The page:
'I want to work and relieve my family of their financial burden'
Bernita Mondal can hear her parents snore in the next room. A single bead of sweat trickles down her temple and lands on her book. It's 2.30am. She's been sitting in the kitchen without a fan for two hours. Just then the bulb in the kitchen goes out. “Not again!" Bernita sighs. She lights a candle and goes back to her book. "Where was I? Yes, the workings of the motor.”
Bernita prefers studying at night even if it means having to sit in the sweltering heat in the kitchen (which adjoins the only room in the house). “I fan myself while studying. And try and not think about anything. Doing well in the exams is my top priority,” says the 18-year-old student.
Bernita's father is an autorickshaw driver and her mother a homemaker. They moved out of a small town in West Bengal to settle in Bengaluru when she was a little girl. “Both my parents are illiterate. Perhaps that's why they've always encouraged me to study,” says Bernita.
Her maternal grandparents never had the wherewithal to pay for her mother's education. “My mother doesn't want me to suffer the same fate. I think she is living her dreams through me.”
Her father's income was just enough to see the family through till Bernita's high school. He used to do odd jobs at a restaurant - cooking, cleaning dishes, scrubbing floors till he rented an auto. “To make more money, he would help carry people's luggage on the railway platform,” says Bernita's mother in broken Hindi.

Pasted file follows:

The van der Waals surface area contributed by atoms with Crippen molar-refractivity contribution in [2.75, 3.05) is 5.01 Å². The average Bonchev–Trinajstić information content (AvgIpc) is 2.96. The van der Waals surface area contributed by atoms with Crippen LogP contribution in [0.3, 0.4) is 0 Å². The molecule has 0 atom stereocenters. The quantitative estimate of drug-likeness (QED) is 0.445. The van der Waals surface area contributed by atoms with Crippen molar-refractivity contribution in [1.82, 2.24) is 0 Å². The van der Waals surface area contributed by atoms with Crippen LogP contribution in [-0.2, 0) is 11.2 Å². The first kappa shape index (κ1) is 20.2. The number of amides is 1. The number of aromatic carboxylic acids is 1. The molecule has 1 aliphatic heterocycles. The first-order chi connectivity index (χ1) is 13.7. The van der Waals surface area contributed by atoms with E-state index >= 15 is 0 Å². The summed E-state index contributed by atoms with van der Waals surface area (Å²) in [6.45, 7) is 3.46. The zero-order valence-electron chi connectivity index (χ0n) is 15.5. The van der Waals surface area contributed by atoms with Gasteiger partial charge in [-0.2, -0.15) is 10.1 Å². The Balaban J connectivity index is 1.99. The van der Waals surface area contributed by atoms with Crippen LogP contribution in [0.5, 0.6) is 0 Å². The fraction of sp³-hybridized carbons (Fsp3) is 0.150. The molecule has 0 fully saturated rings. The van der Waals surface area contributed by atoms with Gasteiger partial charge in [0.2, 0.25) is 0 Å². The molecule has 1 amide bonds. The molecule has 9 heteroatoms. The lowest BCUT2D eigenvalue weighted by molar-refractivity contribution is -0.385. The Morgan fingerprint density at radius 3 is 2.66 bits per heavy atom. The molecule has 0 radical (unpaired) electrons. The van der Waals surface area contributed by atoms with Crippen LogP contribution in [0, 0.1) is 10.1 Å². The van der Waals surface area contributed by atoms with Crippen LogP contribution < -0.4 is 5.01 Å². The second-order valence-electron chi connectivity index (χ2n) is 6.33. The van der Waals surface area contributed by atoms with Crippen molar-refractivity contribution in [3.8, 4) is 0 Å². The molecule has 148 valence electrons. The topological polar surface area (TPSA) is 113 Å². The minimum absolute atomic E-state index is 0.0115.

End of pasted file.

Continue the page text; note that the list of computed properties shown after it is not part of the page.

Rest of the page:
But as Bernita entered high school, her fees and the cost of books also increased. “It was getting very difficult to manage the cost of education along with the household expenses,” she says.
That's when one of the nuns from her Christian school suggested they approach an NGO called Vidya that funds children from underprivileged backgrounds. “Someone from the NGO met my parents and after they were convinced, Vidya agreed to pay half of my fee. They have been funding me since then,” says Bernita.
Her hard work has paid off – Bernita scored 95 per cent in her class 12 exams.
Bernita is in her first year of BTech. Her immediate aim is to get the gold medal that is given to rank-holders in her college every semester. After her engineering course, Bernita hopes to go abroad for an MTech. “A scholarship would be great. But if I don't get one, I hope to get a job and relieve my father of the family's financial burden.”
Bernita prepares in advance for her lessons next day. “I might not have money to take tuitions but what I have is the ability to work hard,” she says.